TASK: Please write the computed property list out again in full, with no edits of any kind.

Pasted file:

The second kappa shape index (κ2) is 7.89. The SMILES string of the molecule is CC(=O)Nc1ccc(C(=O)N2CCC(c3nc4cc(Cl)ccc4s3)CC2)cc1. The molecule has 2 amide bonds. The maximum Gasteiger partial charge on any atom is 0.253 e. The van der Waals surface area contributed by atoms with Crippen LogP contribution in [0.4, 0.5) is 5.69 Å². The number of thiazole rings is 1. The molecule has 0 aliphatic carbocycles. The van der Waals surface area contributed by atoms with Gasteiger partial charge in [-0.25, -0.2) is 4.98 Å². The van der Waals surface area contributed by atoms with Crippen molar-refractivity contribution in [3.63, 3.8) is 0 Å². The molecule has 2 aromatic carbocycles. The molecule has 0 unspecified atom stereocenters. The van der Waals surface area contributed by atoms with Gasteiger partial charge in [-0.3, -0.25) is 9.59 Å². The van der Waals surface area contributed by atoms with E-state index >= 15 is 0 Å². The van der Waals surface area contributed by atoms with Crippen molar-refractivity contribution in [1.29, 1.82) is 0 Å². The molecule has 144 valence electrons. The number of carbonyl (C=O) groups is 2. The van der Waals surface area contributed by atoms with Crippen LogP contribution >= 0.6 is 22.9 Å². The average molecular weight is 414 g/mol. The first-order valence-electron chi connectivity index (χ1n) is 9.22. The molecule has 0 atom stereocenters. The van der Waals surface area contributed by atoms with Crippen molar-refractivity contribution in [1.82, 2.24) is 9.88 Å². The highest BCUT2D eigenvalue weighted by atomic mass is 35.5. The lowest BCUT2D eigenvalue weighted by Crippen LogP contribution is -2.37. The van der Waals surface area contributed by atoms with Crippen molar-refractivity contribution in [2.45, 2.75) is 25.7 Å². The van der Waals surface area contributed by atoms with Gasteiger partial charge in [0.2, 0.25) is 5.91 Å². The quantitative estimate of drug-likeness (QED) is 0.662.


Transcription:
The second kappa shape index (κ2) is 7.89. The SMILES string of the molecule is CC(=O)Nc1ccc(C(=O)N2CCC(c3nc4cc(Cl)ccc4s3)CC2)cc1. The molecule has 2 amide bonds. The maximum Gasteiger partial charge on any atom is 0.253 e. The van der Waals surface area contributed by atoms with Crippen LogP contribution in [0.4, 0.5) is 5.69 Å². The number of thiazole rings is 1. The molecule has 0 aliphatic carbocycles. The van der Waals surface area contributed by atoms with Gasteiger partial charge in [-0.25, -0.2) is 4.98 Å². The van der Waals surface area contributed by atoms with Crippen molar-refractivity contribution in [3.63, 3.8) is 0 Å². The molecule has 2 aromatic carbocycles. The molecule has 0 unspecified atom stereocenters. The van der Waals surface area contributed by atoms with Gasteiger partial charge in [-0.3, -0.25) is 9.59 Å². The van der Waals surface area contributed by atoms with E-state index >= 15 is 0 Å². The van der Waals surface area contributed by atoms with Crippen molar-refractivity contribution in [1.29, 1.82) is 0 Å². The molecule has 144 valence electrons. The number of carbonyl (C=O) groups is 2. The van der Waals surface area contributed by atoms with Crippen LogP contribution >= 0.6 is 22.9 Å². The average molecular weight is 414 g/mol. The first-order valence-electron chi connectivity index (χ1n) is 9.22. The molecule has 0 atom stereocenters. The van der Waals surface area contributed by atoms with Crippen molar-refractivity contribution in [1.82, 2.24) is 9.88 Å². The highest BCUT2D eigenvalue weighted by atomic mass is 35.5. The lowest BCUT2D eigenvalue weighted by Crippen LogP contribution is -2.37. The van der Waals surface area contributed by atoms with Crippen molar-refractivity contribution in [2.45, 2.75) is 25.7 Å². The van der Waals surface area contributed by atoms with Gasteiger partial charge in [0.2, 0.25) is 5.91 Å². The quantitative estimate of drug-likeness (QED) is 0.662.